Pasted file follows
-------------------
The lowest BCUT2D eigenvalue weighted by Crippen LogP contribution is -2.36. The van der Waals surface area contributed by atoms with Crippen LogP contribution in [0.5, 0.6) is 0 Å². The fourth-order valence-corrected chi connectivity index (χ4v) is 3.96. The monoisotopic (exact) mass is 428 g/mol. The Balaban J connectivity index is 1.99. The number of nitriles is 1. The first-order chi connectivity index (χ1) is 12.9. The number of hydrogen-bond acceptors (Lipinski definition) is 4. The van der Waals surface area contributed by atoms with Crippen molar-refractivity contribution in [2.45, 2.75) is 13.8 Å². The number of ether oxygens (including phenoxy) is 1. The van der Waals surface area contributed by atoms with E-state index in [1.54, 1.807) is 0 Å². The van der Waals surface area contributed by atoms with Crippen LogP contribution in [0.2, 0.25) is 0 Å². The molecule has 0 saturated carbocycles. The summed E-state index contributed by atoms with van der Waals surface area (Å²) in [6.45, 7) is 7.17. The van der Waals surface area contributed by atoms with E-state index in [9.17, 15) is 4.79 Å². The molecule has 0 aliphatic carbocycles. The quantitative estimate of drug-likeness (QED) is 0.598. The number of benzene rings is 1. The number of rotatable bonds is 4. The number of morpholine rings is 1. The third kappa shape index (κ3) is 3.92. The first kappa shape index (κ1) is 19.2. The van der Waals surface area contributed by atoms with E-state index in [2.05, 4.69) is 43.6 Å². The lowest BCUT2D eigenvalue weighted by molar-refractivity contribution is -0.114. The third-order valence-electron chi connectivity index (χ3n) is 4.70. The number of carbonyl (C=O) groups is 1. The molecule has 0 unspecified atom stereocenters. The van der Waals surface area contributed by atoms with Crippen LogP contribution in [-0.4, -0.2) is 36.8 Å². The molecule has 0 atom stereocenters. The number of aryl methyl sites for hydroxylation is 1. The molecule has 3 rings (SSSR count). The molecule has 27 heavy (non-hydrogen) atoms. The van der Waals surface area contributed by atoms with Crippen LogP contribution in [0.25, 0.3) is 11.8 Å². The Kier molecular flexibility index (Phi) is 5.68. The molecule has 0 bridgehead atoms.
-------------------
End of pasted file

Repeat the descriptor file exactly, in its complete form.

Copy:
The lowest BCUT2D eigenvalue weighted by Crippen LogP contribution is -2.36. The van der Waals surface area contributed by atoms with Crippen LogP contribution in [0.5, 0.6) is 0 Å². The fourth-order valence-corrected chi connectivity index (χ4v) is 3.96. The monoisotopic (exact) mass is 428 g/mol. The Balaban J connectivity index is 1.99. The number of nitriles is 1. The first-order chi connectivity index (χ1) is 12.9. The number of hydrogen-bond acceptors (Lipinski definition) is 4. The van der Waals surface area contributed by atoms with Crippen molar-refractivity contribution in [2.45, 2.75) is 13.8 Å². The number of ether oxygens (including phenoxy) is 1. The van der Waals surface area contributed by atoms with E-state index in [1.54, 1.807) is 0 Å². The van der Waals surface area contributed by atoms with Crippen LogP contribution in [0.2, 0.25) is 0 Å². The molecule has 0 saturated carbocycles. The summed E-state index contributed by atoms with van der Waals surface area (Å²) in [6.45, 7) is 7.17. The van der Waals surface area contributed by atoms with E-state index in [9.17, 15) is 4.79 Å². The molecule has 0 aliphatic carbocycles. The quantitative estimate of drug-likeness (QED) is 0.598. The number of benzene rings is 1. The number of rotatable bonds is 4. The number of morpholine rings is 1. The third kappa shape index (κ3) is 3.92. The first kappa shape index (κ1) is 19.2. The van der Waals surface area contributed by atoms with E-state index in [2.05, 4.69) is 43.6 Å². The lowest BCUT2D eigenvalue weighted by molar-refractivity contribution is -0.114. The third-order valence-electron chi connectivity index (χ3n) is 4.70. The number of carbonyl (C=O) groups is 1. The molecule has 0 unspecified atom stereocenters. The van der Waals surface area contributed by atoms with Crippen LogP contribution in [-0.4, -0.2) is 36.8 Å². The molecule has 0 atom stereocenters. The number of aryl methyl sites for hydroxylation is 1. The molecule has 3 rings (SSSR count). The molecule has 27 heavy (non-hydrogen) atoms. The van der Waals surface area contributed by atoms with Crippen LogP contribution in [0.25, 0.3) is 11.8 Å². The Kier molecular flexibility index (Phi) is 5.68. The molecule has 0 bridgehead atoms.